Facebook: The Use of Social Media to Engage Parents in a Preschool Obesity Prevention Curriculum.

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Abstract

OBJECTIVE

This study investigated the use of Facebook to deliver health-related education materials to augment a preschool classroom-based obesity prevention curriculum.

DESIGN

Cross-sectional, mixed methods (descriptive and interviews).

SETTING

Head Start classrooms administered by 2 large agencies (1 rural and 1 urban).

PARTICIPANTS

Convenience sample of parents in 13 classrooms (cohort 1, 3 classrooms; cohort 2, 10 classrooms).

INTERVENTION

Delivery of nutrition education curriculum content using social media (Facebook).

VARIABLES MEASURED

Qualitative interviews assessed barriers and facilitators to Facebook use. Parent views, likes, and comments were measured to reflect parent engagement with Facebook.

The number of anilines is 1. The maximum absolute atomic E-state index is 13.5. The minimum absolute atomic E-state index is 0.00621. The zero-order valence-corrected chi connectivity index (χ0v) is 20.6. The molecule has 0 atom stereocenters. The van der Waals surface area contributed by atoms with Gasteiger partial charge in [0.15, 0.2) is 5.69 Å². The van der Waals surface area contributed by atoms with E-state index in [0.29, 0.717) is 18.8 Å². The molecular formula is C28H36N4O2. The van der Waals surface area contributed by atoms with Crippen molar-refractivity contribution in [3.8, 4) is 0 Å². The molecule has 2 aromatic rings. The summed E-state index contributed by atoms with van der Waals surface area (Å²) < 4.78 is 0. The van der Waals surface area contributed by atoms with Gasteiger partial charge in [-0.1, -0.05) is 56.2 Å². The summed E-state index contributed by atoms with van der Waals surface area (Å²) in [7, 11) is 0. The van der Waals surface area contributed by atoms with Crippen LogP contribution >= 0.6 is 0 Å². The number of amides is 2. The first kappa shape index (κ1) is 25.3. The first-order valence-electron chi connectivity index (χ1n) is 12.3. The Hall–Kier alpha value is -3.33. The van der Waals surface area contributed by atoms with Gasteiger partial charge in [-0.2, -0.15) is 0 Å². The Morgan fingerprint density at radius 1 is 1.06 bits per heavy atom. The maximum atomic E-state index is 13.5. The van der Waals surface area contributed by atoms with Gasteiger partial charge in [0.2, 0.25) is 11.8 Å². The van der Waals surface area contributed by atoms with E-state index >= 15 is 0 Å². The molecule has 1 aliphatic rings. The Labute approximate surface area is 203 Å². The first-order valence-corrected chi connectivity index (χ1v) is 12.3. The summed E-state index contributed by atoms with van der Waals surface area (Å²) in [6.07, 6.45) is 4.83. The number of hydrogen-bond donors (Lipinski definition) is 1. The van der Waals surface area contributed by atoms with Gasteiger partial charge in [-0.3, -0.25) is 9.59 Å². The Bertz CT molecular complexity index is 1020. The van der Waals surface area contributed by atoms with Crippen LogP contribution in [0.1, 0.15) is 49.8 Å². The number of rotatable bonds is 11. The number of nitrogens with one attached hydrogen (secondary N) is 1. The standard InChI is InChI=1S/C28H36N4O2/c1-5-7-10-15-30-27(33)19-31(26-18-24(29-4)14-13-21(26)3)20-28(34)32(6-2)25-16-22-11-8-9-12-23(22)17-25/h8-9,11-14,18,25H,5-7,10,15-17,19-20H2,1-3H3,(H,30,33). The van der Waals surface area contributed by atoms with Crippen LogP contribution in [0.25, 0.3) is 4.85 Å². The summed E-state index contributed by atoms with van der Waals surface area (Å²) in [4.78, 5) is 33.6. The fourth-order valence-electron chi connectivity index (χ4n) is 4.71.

ANALYSIS

Content analyses (qualitative data) and descriptive statistics (quantitative data).

RESULTS

Family access (views) and interaction (comments and likes) with the posts varied based on type and content of posts. Rural families were more active. Barriers to parental Facebook engagement included a desire to see more posts from classroom teachers, lack of time, and misunderstanding about privacy protections. Facilitators of parental Facebook engagement included perceived utility of the content and social support.

CONCLUSIONS AND IMPLICATIONS

Facebook was found to be a feasible platform to provide nutrition education and facilitated varying levels of parental engagement. Lessons learned and implications for prevention and intervention programming are offered.

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